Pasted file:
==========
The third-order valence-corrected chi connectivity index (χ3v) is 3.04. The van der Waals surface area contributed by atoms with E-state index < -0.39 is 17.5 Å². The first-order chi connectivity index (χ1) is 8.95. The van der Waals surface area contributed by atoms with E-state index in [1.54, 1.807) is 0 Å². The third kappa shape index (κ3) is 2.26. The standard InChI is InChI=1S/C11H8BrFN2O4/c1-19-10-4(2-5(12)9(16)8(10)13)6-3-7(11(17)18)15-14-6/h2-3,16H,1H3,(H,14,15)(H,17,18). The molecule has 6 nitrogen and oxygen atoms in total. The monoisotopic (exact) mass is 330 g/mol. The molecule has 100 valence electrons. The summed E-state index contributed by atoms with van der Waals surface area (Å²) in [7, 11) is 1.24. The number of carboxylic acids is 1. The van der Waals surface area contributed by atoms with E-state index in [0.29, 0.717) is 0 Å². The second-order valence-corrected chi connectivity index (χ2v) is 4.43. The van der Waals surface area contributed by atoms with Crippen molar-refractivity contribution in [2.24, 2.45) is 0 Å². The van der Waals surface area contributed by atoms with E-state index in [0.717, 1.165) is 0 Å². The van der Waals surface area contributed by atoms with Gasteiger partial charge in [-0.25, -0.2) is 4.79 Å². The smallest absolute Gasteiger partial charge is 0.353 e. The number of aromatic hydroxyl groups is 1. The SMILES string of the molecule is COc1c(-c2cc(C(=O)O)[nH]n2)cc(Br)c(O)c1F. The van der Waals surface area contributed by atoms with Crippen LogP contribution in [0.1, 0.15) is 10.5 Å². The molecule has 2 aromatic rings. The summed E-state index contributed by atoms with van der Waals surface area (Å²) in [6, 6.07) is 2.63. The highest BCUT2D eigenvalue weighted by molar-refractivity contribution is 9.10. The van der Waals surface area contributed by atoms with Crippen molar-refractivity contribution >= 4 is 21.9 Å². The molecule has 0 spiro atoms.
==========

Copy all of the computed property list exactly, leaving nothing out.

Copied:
The third-order valence-corrected chi connectivity index (χ3v) is 3.04. The van der Waals surface area contributed by atoms with E-state index < -0.39 is 17.5 Å². The first-order chi connectivity index (χ1) is 8.95. The van der Waals surface area contributed by atoms with E-state index in [1.54, 1.807) is 0 Å². The third kappa shape index (κ3) is 2.26. The standard InChI is InChI=1S/C11H8BrFN2O4/c1-19-10-4(2-5(12)9(16)8(10)13)6-3-7(11(17)18)15-14-6/h2-3,16H,1H3,(H,14,15)(H,17,18). The molecule has 6 nitrogen and oxygen atoms in total. The monoisotopic (exact) mass is 330 g/mol. The molecule has 100 valence electrons. The summed E-state index contributed by atoms with van der Waals surface area (Å²) in [7, 11) is 1.24. The number of carboxylic acids is 1. The van der Waals surface area contributed by atoms with E-state index in [0.29, 0.717) is 0 Å². The second-order valence-corrected chi connectivity index (χ2v) is 4.43. The van der Waals surface area contributed by atoms with Crippen molar-refractivity contribution in [2.24, 2.45) is 0 Å². The van der Waals surface area contributed by atoms with E-state index in [0.717, 1.165) is 0 Å². The van der Waals surface area contributed by atoms with Gasteiger partial charge in [-0.25, -0.2) is 4.79 Å². The smallest absolute Gasteiger partial charge is 0.353 e. The number of aromatic hydroxyl groups is 1. The SMILES string of the molecule is COc1c(-c2cc(C(=O)O)[nH]n2)cc(Br)c(O)c1F. The van der Waals surface area contributed by atoms with Crippen LogP contribution in [0.1, 0.15) is 10.5 Å². The molecule has 2 aromatic rings. The summed E-state index contributed by atoms with van der Waals surface area (Å²) in [6, 6.07) is 2.63. The highest BCUT2D eigenvalue weighted by molar-refractivity contribution is 9.10. The van der Waals surface area contributed by atoms with Crippen molar-refractivity contribution >= 4 is 21.9 Å². The molecule has 0 spiro atoms.